The pentavalent or the five-in-one vaccine that has been recommended in India by the National Technical Advisory Group on Immunization actually killed children in Sri Lanka and Bhutan, warns an article in the latest issue of the British Medical Journal (BMJ).
The report by a group, including paediatricians, professors, health activists and a former Indian health secretary, cautions against the introduction of the five-in-one vaccine that combines antigens against five diseases – diphtheria, pertussis, tetanus (DPT), hepatitis B and Haemophilus Influenzae type B (HIB) – in a single shot.
‘Our article describes how the World Health Organisation (WHO), in an elaborate cover-up, changed its own criteria for classifying adverse effects to say the vaccine was not responsible for the deaths in Sri Lanka,’ Jacob Puliyel, head of paediatrics at St Stephen’s Hospital in Delhi and key author, told IANS.
Former union health secretary K.B. Saxena, professors of community health in Jawaharlal Nehru University in Delhi Debabar Banerji, Imrana Qadeer and Ritu Priya, co-conveners of All India Drug Action Network Mira Shiva and Gopal Dabade and former adviser in finance ministry N.J. Kurian are the other authors of the report.
The authors point out that the pentavalent vaccine was withdrawn in Sri Lanka in April 2008 after 25 serious adverse reactions that included five deaths and Bhutan stopped its use within two months of introduction in July 2009 after eight deaths.
Bhutan has so far resisted pressure from WHO to restart immunisation but Sri Lanka reintroduced the vaccine this year after a WHO expert panel, which investigated the events, declared that the vaccine was ‘unlikely’ to have caused the deaths.
The panel, however, could not conclusively attribute the deaths to any other cause.
However, Puliyel and co-authors who obtained the full report of the investigation say the WHO panel in Sri Lanka did not follow the standard protocol of the UN agency for classification of adverse events following immunisation but instead used its own method.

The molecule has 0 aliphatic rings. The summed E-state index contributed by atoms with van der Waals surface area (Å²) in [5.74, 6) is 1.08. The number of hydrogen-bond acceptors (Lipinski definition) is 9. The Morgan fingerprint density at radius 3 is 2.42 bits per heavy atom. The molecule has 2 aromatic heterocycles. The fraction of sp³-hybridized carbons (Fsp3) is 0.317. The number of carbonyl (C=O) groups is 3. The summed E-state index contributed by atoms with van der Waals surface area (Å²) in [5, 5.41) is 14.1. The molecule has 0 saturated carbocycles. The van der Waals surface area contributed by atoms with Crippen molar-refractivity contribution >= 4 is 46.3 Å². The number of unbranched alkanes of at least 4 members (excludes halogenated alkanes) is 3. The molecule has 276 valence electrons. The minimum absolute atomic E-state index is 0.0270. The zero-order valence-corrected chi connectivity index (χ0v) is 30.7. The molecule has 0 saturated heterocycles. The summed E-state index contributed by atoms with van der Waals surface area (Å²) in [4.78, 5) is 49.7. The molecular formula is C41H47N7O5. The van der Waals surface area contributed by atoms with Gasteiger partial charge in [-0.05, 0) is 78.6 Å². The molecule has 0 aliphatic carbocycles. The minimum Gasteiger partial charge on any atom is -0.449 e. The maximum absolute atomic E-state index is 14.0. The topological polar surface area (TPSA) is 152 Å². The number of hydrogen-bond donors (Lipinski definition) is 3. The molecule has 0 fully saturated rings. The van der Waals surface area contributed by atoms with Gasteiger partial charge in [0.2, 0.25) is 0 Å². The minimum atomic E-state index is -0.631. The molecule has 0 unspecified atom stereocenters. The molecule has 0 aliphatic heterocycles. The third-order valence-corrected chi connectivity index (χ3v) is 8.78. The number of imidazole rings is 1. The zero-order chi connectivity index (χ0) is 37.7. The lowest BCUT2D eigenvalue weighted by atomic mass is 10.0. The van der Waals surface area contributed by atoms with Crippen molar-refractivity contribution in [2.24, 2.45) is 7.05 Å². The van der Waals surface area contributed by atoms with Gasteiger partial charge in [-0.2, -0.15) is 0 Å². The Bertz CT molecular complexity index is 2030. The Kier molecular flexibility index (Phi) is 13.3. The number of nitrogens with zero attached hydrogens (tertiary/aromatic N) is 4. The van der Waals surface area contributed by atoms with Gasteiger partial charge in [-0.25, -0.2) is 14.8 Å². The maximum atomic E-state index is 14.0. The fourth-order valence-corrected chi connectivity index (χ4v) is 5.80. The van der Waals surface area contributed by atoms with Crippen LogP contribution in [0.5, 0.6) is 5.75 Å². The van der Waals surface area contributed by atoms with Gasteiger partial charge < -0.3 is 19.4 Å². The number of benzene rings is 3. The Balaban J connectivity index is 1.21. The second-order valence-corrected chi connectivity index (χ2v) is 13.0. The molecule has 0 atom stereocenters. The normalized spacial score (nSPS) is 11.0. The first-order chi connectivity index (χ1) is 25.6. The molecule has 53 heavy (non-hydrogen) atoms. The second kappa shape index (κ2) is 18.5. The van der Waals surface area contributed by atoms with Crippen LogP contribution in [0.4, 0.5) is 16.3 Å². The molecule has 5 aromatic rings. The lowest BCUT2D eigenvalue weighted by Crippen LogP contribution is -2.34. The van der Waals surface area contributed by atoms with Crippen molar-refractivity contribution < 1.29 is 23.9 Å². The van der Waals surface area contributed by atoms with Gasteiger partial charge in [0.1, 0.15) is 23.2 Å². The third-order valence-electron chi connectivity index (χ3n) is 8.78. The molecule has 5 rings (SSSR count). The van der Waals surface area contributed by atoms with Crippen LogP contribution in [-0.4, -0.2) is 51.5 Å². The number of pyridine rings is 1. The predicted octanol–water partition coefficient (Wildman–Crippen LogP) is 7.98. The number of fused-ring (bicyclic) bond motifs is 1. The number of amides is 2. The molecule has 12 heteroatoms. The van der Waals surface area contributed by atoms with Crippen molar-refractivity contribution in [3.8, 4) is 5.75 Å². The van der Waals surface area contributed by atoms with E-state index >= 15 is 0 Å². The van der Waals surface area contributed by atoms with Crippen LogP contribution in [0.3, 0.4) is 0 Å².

The authors point out that the Sri Lankan deaths would have been classified as ‘very likely’ or ‘probably’ related to the vaccine, had the standard WHO classification been employed.
Changing its own criteria for classifying adverse effects following vaccination is ‘an elaborate cover up’ by WHO to remove any connection between pentavalent vaccine and the deaths in Sri Lanka, alleges Puliyel.
The authors also ask the wider question whether this new classification of adverse events adopted for Sri Lanka should be allowed to replace the standard WHO classification.
If so, deaths occurring following any vaccination will almost always be blamed on something else and not the vaccine and ‘lives may thus be put at risk,’ they say.
The article also questions the need for HIB vaccine in the country, saying WHO’s own studies have shown that the incidence of the disease in India is lower than projected and studies elsewhere in Asia show that the vaccine does not significantly reduce the burden of disease compared with placebo.
Another letter published in the same journal notes that there have also been three deaths in Pakistan — one child who died within half an hour of receiving the pentavalent vaccine and two others who passed away within 14 hours of the administration.
‘In no case was the vaccine blamed and no alternate cause of death was found for any of the deaths,’ says its author S.K. Mittal, chairman of paediatrics department at Pushpanjali Crossway Hospital in Ghaziabad, near Delhi.
Mittal says that although Pakistan reintroduced the vaccine on assurance from WHO that the deaths were not related to it, ‘the large cluster of ‘sudden deaths’ in Asia, following immunisation with pentavalent vaccine needs to be investigated dispassionately before more lives are lost’.